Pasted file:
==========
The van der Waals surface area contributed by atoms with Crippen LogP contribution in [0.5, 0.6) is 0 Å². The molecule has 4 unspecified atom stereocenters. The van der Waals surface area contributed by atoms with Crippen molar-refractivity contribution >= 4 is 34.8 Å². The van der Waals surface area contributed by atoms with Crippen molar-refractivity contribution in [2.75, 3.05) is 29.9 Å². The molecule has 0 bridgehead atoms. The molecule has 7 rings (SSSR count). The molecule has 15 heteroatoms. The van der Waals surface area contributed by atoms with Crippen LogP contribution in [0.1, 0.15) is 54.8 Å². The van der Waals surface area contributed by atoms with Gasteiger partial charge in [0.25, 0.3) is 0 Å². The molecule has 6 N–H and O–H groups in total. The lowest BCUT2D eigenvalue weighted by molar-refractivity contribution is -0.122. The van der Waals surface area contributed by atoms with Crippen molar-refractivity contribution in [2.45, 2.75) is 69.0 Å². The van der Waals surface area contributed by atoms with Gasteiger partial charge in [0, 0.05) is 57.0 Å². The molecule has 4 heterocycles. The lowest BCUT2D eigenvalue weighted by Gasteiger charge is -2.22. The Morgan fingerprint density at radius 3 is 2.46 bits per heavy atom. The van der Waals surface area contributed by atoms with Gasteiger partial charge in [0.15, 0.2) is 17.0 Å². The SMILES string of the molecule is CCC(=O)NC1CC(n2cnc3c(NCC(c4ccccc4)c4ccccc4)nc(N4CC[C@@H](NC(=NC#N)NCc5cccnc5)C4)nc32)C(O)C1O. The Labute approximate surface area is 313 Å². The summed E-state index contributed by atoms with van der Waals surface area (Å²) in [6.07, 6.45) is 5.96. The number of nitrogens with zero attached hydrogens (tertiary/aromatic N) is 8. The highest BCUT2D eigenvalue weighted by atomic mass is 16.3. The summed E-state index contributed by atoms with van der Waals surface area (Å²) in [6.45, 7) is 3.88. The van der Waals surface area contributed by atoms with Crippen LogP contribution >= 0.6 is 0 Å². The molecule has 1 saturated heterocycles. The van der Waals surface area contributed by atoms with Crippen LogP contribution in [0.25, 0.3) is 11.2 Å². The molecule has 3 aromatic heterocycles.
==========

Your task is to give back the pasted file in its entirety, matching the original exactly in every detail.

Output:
The van der Waals surface area contributed by atoms with Crippen LogP contribution in [0.5, 0.6) is 0 Å². The molecule has 4 unspecified atom stereocenters. The van der Waals surface area contributed by atoms with Crippen molar-refractivity contribution >= 4 is 34.8 Å². The van der Waals surface area contributed by atoms with Crippen molar-refractivity contribution in [2.75, 3.05) is 29.9 Å². The molecule has 0 bridgehead atoms. The molecule has 7 rings (SSSR count). The molecule has 15 heteroatoms. The van der Waals surface area contributed by atoms with Crippen LogP contribution in [0.1, 0.15) is 54.8 Å². The van der Waals surface area contributed by atoms with Gasteiger partial charge in [0.25, 0.3) is 0 Å². The molecule has 6 N–H and O–H groups in total. The lowest BCUT2D eigenvalue weighted by molar-refractivity contribution is -0.122. The van der Waals surface area contributed by atoms with Crippen molar-refractivity contribution in [2.45, 2.75) is 69.0 Å². The van der Waals surface area contributed by atoms with Gasteiger partial charge in [0, 0.05) is 57.0 Å². The molecule has 4 heterocycles. The lowest BCUT2D eigenvalue weighted by Gasteiger charge is -2.22. The Morgan fingerprint density at radius 3 is 2.46 bits per heavy atom. The van der Waals surface area contributed by atoms with Gasteiger partial charge in [0.15, 0.2) is 17.0 Å². The SMILES string of the molecule is CCC(=O)NC1CC(n2cnc3c(NCC(c4ccccc4)c4ccccc4)nc(N4CC[C@@H](NC(=NC#N)NCc5cccnc5)C4)nc32)C(O)C1O. The Labute approximate surface area is 313 Å². The summed E-state index contributed by atoms with van der Waals surface area (Å²) in [6.07, 6.45) is 5.96. The number of nitrogens with zero attached hydrogens (tertiary/aromatic N) is 8. The highest BCUT2D eigenvalue weighted by atomic mass is 16.3. The summed E-state index contributed by atoms with van der Waals surface area (Å²) in [6.45, 7) is 3.88. The van der Waals surface area contributed by atoms with Crippen LogP contribution >= 0.6 is 0 Å². The molecule has 1 saturated heterocycles. The van der Waals surface area contributed by atoms with Crippen LogP contribution in [0.25, 0.3) is 11.2 Å². The molecule has 3 aromatic heterocycles.